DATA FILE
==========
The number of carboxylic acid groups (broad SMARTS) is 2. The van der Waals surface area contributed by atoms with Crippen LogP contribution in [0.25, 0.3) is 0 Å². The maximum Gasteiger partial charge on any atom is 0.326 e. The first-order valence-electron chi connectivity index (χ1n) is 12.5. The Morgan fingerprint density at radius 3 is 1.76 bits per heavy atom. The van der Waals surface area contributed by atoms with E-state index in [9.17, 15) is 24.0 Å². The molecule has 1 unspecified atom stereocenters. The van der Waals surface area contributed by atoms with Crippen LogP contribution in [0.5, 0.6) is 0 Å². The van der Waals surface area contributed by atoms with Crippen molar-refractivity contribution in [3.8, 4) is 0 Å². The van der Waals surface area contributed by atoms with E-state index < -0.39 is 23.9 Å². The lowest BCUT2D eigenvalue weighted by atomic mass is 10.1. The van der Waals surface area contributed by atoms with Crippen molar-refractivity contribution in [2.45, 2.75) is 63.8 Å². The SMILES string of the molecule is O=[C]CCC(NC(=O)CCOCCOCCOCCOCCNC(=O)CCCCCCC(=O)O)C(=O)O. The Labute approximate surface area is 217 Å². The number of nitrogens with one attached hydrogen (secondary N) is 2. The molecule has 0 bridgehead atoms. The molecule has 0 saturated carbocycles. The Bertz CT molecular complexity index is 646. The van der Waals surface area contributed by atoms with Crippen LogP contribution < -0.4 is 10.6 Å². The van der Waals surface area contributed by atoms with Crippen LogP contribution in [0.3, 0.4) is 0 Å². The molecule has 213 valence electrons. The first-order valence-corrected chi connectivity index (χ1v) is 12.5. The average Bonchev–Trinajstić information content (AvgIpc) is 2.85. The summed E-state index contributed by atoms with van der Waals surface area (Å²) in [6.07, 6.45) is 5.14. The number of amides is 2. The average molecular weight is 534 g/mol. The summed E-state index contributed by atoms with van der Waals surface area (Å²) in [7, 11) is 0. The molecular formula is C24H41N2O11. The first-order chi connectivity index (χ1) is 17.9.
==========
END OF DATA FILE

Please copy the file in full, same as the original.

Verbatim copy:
The number of carboxylic acid groups (broad SMARTS) is 2. The van der Waals surface area contributed by atoms with Crippen LogP contribution in [0.25, 0.3) is 0 Å². The maximum Gasteiger partial charge on any atom is 0.326 e. The first-order valence-electron chi connectivity index (χ1n) is 12.5. The Morgan fingerprint density at radius 3 is 1.76 bits per heavy atom. The van der Waals surface area contributed by atoms with E-state index in [9.17, 15) is 24.0 Å². The molecule has 1 unspecified atom stereocenters. The van der Waals surface area contributed by atoms with Crippen LogP contribution in [0.5, 0.6) is 0 Å². The van der Waals surface area contributed by atoms with Crippen molar-refractivity contribution in [3.8, 4) is 0 Å². The van der Waals surface area contributed by atoms with E-state index < -0.39 is 23.9 Å². The lowest BCUT2D eigenvalue weighted by atomic mass is 10.1. The van der Waals surface area contributed by atoms with Crippen molar-refractivity contribution in [2.45, 2.75) is 63.8 Å². The SMILES string of the molecule is O=[C]CCC(NC(=O)CCOCCOCCOCCOCCNC(=O)CCCCCCC(=O)O)C(=O)O. The Labute approximate surface area is 217 Å². The number of nitrogens with one attached hydrogen (secondary N) is 2. The molecule has 0 bridgehead atoms. The molecule has 0 saturated carbocycles. The Bertz CT molecular complexity index is 646. The van der Waals surface area contributed by atoms with Crippen LogP contribution < -0.4 is 10.6 Å². The van der Waals surface area contributed by atoms with Crippen LogP contribution in [0.3, 0.4) is 0 Å². The molecule has 213 valence electrons. The first-order valence-corrected chi connectivity index (χ1v) is 12.5. The average Bonchev–Trinajstić information content (AvgIpc) is 2.85. The summed E-state index contributed by atoms with van der Waals surface area (Å²) in [6.07, 6.45) is 5.14. The number of amides is 2. The average molecular weight is 534 g/mol. The summed E-state index contributed by atoms with van der Waals surface area (Å²) in [7, 11) is 0. The molecular formula is C24H41N2O11. The first-order chi connectivity index (χ1) is 17.9.